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Purpose

This study will determine the neural and hormonal mechanisms underlying sex differences in sensitivity to the disinhibiting effects of alcohol in heavy drinkers.

Condition

Eligibility

Eligible Ages
Between 21 Years and 29 Years
Eligible Genders
All
Accepts Healthy Volunteers
Yes

Inclusion Criteria

  • heavy drinking
  • Alcohol Use Disorder Identification Test score above 7
  • right-handed
  • BMI between 19 and 26
  • high school education
  • fluent in English
  • women must have regular menstrual cycles
  • not using hormonal contraceptives

Exclusion Criteria

  • drug use disorder (SCID, DSM-5), other than nicotine or caffeine
  • meets withdrawal criteria
  • history of physical or psychiatric disease
  • contraindication for fMRI
  • pregnant or breastfeeding
  • smoking more than 5 cigarettes per day

Study Design

Phase
N/A
Study Type
Interventional
Allocation
Non-Randomized
Intervention Model
Parallel Assignment
Primary Purpose
Basic Science
Masking
Single (Participant)

Arm Groups

ArmDescriptionAssigned Intervention
Experimental
Males
Participants in this group will be adult male heavy drinkers.
  • Drug: Alcohol
    Alcohol will be administered by IV infusion (60mg%). Brain activation during response inhibition (BARI) will be assessed using fMRI during performance of the stop signal task.
    Other names:
    • ethyl alcohol
Experimental
Females
Participants in this group will be adult female heavy drinkers. Data will be segregated by menstrual cycle phase - the late follicular or mid-luteal phase.
  • Drug: Alcohol
    Alcohol will be administered by IV infusion (60mg%). Brain activation during response inhibition (BARI) will be assessed using fMRI during performance of the stop signal task.
    Other names:
    • ethyl alcohol

Recruiting Locations

UK Center for Clinical and Translational Science and nearby locations

University Of Kentucky Psychology Research Lab
Lexington, Kentucky 40504
Contact:
Study Coordinator
859-257-5794
psychresearch@uky.edu

More Details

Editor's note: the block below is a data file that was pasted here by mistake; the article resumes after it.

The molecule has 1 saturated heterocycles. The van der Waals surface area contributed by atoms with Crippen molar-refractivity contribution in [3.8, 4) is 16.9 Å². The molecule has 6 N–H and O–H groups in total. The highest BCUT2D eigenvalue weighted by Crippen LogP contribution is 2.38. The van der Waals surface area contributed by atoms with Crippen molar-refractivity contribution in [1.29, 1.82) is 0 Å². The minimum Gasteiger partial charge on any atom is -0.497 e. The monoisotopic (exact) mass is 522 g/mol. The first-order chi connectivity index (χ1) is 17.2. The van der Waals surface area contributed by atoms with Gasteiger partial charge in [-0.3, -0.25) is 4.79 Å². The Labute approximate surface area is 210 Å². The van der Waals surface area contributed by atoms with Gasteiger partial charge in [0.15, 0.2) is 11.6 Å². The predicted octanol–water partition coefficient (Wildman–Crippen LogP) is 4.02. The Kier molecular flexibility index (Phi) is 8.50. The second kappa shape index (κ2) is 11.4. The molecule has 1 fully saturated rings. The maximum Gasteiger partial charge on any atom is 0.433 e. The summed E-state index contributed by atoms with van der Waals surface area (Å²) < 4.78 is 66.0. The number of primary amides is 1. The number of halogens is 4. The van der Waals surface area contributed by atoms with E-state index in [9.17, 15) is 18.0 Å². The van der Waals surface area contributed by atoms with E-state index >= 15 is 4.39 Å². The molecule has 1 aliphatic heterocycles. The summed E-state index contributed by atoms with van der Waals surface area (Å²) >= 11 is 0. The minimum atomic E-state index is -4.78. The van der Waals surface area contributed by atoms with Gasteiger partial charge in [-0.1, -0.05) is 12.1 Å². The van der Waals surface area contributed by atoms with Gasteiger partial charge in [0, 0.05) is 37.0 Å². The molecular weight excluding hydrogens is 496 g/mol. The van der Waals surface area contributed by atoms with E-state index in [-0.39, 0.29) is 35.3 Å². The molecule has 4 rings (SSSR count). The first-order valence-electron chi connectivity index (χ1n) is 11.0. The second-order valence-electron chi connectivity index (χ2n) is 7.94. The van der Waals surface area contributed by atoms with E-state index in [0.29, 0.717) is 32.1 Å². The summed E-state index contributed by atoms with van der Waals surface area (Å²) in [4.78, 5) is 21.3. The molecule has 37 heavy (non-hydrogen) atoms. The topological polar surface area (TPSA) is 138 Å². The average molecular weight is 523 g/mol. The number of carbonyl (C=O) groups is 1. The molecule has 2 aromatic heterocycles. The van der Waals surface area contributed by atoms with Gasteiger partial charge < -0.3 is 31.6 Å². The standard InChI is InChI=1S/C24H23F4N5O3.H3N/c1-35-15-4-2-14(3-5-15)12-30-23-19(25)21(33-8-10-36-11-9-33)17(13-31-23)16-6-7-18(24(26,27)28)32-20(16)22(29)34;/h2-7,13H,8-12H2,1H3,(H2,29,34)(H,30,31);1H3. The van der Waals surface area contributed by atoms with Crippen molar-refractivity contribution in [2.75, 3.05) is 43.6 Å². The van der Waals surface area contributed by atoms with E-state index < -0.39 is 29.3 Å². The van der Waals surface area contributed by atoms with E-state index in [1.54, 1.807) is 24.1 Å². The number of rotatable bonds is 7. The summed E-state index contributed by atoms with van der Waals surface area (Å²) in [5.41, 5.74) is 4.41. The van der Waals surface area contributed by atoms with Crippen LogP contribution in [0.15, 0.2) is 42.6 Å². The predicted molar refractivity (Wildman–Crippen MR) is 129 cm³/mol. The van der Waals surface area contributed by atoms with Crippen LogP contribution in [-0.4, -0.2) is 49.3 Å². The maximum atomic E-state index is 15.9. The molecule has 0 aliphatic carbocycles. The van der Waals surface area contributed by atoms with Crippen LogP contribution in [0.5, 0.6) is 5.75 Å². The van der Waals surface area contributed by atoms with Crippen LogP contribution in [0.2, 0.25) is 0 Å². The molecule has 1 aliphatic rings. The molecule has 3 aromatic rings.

NCT ID
NCT04543942
Status
Recruiting
Sponsor
Jessica Weafer

Study Contact

Study Coordinator
859-257-5794
psychresearch@uky.edu

Detailed Description

Alcohol abuse inflicts enormous physical, emotional, and financial burdens on the individual and society at large. Knowing who is at risk for alcohol abuse, and why, is crucial for the development of effective prevention and treatment strategies. Alcohol abuse has been traditionally considered a male-oriented problem and as a consequence research on risk factors specific to women has been minimal. However, the sex gap in substance abuse is closing rapidly, and findings from both animal and human studies suggest that females are actually more vulnerable to drug use than males. As such, there is an urgent need to identify sex differences in risk factors for alcohol abuse in order to develop sex-specific prevention and treatment efforts. One clear candidate risk factor is poor inhibitory control, both in terms of baseline levels of inhibition and sensitivity to the disinhibiting effects of alcohol. Recent studies suggest that sex hormones affect inhibitory control in drug-free individuals, potentially contributing to sex differences in baseline levels of inhibition. However, the degree to which fluctuations in sex hormones influence sex differences in inhibition-related brain function in sober and intoxicated individuals is not known. The proposed project will determine the neural and hormonal mechanisms underlying sex differences in sensitivity to the disinhibiting effects of alcohol in heavy drinkers.

The overall objective of the research is to identify hormonal determinants of alcohol effects on brain activation during response inhibition (BARI) in young adult female and male drinkers. BARI will be assessed using functional magnetic resonance imaging (fMRI) during performance of the stop signal task. This task reliably activates right-lateralized prefrontal regions implicated in inhibitory control. This study will assess BARI during IV alcohol (60mg%) and saline infusion in women during the early follicular and mid-luteal phases and in men at matched intervals.

Notice

Study information shown on this site is derived from ClinicalTrials.gov (a public registry operated by the National Institutes of Health). The listing of studies provided is not certain to be all studies for which you might be eligible. Furthermore, study eligibility requirements can be difficult to understand and may change over time, so it is wise to speak with your medical care provider and individual research study teams when making decisions related to participation.